Yesterday in State v. Tanksley, the Minnesota Supreme Court held that to convict someone for driving while impaired, (DWI), a urine test for alcohol does not need to correlate to blood alcohol concentration. The Court based its decision on the fact that urine testing is one of three approved methods to determine alcohol concentration under MN DWI laws.
Tanksley’s argument was based on what has been known to DWI defense attorneys for quite some time; a first-void urine sample is a snapshot in time of a person’s alcohol concentration and does not accurately reflect blood alcohol concentration. Unlike Minnesota, most other states require the bladder be emptied before the urine is sampled to test for the presence of alcohol. The reason for this procedure is that that alcohol in the urine does not dissipate as quickly as alcohol is metabolized in the bloodstream. Therefore, a first-void urine sample can reflect a higher alcohol concentration than what is present in the blood that would affect the motor skills of a driver.
At the outset, the Court’s decision seems to contradict the requirement that the State must prove a defendant’s alcohol concentration was 0.08 or more at the time, or within 2 hours of the time, the defendant operated or physically controlled a motor vehicle to obtain a conviction for a DWI. However, the MN DWI law defines “alcohol concentration” as “(1) the number of grams of alcohol per 100 milliliters of blood; (2) the number of grams of alcohol per 210 liters of breath; or (3) the number of grams of alcohol per 67 milliliters of urine.” Therefore, under a strict reading of MN DWI statutes, it does not matter whether alcohol in the urine correlates to the blood alcohol concentration because the legislature has said that alcohol concentration in the urine is sufficient to convict someone for a DWI.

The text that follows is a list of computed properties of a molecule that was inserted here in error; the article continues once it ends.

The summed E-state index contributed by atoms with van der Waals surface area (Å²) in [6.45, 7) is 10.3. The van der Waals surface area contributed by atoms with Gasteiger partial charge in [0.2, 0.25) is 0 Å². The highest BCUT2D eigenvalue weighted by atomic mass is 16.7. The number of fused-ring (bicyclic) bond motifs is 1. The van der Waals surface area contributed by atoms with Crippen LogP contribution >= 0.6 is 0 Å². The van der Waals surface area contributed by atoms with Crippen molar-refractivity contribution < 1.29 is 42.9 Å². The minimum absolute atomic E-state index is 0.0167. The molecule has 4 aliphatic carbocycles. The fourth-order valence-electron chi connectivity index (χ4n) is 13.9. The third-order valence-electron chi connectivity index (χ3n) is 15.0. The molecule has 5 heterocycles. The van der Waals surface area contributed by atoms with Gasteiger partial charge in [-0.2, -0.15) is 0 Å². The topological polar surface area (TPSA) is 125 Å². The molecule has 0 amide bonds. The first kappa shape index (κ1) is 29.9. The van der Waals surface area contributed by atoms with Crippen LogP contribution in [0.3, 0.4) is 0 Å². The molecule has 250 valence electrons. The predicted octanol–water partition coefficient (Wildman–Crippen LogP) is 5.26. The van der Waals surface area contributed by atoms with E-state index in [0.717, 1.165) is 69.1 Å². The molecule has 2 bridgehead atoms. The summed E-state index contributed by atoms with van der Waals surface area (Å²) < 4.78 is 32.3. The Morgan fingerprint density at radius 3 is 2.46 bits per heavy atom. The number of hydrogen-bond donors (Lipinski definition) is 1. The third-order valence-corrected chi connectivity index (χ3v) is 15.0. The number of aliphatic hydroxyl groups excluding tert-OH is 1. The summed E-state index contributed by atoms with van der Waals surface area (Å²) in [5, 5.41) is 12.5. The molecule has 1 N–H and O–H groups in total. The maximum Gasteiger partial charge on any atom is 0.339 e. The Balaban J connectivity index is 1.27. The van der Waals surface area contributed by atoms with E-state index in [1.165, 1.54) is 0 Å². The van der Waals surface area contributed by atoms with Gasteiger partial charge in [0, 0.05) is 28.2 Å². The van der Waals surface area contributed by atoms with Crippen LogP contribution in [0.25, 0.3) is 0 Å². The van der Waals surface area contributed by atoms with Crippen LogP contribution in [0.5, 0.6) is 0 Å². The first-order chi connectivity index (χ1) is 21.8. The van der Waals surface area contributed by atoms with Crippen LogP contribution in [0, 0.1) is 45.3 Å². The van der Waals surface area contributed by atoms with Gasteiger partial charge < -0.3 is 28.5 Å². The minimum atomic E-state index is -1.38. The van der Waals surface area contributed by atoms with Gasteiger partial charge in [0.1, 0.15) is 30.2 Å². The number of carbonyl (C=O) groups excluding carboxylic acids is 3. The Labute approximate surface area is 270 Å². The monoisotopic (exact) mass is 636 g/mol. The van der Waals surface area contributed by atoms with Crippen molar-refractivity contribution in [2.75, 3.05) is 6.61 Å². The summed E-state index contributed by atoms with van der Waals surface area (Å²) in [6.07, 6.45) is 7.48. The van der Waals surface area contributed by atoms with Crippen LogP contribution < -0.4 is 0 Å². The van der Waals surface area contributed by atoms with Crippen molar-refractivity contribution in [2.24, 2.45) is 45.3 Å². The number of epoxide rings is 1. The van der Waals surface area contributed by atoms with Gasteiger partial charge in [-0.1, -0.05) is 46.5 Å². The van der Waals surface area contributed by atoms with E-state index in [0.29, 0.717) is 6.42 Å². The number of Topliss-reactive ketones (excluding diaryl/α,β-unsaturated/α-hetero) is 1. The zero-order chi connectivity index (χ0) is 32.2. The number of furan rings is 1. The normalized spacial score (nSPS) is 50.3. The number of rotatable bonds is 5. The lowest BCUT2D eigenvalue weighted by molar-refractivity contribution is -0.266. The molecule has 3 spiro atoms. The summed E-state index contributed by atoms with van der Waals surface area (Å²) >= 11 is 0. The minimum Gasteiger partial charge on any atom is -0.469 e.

Coley Grostyan is a Minneapolis based DWI defense attorney who represents individuals charged with driving while impaired (DWI), and all other impaired driving related charges in the Twin Cities and surrounding suburbs, and throughout the State of Minnesota.
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